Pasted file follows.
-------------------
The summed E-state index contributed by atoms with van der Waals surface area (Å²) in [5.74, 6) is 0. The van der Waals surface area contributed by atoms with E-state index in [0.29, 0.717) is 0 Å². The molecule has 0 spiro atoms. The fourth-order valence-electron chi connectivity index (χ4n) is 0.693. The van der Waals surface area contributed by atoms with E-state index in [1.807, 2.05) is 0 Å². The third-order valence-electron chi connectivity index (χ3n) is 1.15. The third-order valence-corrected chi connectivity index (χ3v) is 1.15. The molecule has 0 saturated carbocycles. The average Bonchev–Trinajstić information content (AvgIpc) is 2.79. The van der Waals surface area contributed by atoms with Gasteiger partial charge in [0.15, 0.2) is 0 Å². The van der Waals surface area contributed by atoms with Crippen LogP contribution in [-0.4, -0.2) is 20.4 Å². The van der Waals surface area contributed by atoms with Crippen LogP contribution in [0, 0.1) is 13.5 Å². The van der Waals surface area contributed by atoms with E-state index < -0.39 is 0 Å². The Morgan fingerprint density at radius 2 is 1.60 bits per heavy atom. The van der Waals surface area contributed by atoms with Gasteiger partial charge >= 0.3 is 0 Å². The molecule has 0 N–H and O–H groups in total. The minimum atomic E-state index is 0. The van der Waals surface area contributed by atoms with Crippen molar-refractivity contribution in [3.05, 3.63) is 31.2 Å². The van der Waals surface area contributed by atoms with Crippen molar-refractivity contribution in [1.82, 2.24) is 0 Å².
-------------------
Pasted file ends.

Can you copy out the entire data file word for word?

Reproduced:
The summed E-state index contributed by atoms with van der Waals surface area (Å²) in [5.74, 6) is 0. The van der Waals surface area contributed by atoms with E-state index in [0.29, 0.717) is 0 Å². The molecule has 0 spiro atoms. The fourth-order valence-electron chi connectivity index (χ4n) is 0.693. The van der Waals surface area contributed by atoms with E-state index in [1.807, 2.05) is 0 Å². The third-order valence-electron chi connectivity index (χ3n) is 1.15. The third-order valence-corrected chi connectivity index (χ3v) is 1.15. The molecule has 0 saturated carbocycles. The average Bonchev–Trinajstić information content (AvgIpc) is 2.79. The van der Waals surface area contributed by atoms with Gasteiger partial charge in [0.15, 0.2) is 0 Å². The van der Waals surface area contributed by atoms with Crippen LogP contribution in [-0.4, -0.2) is 20.4 Å². The van der Waals surface area contributed by atoms with Crippen LogP contribution in [0, 0.1) is 13.5 Å². The van der Waals surface area contributed by atoms with E-state index < -0.39 is 0 Å². The Morgan fingerprint density at radius 2 is 1.60 bits per heavy atom. The van der Waals surface area contributed by atoms with Gasteiger partial charge >= 0.3 is 0 Å². The molecule has 0 N–H and O–H groups in total. The minimum atomic E-state index is 0. The van der Waals surface area contributed by atoms with Crippen molar-refractivity contribution in [3.05, 3.63) is 31.2 Å². The van der Waals surface area contributed by atoms with Crippen molar-refractivity contribution in [1.82, 2.24) is 0 Å².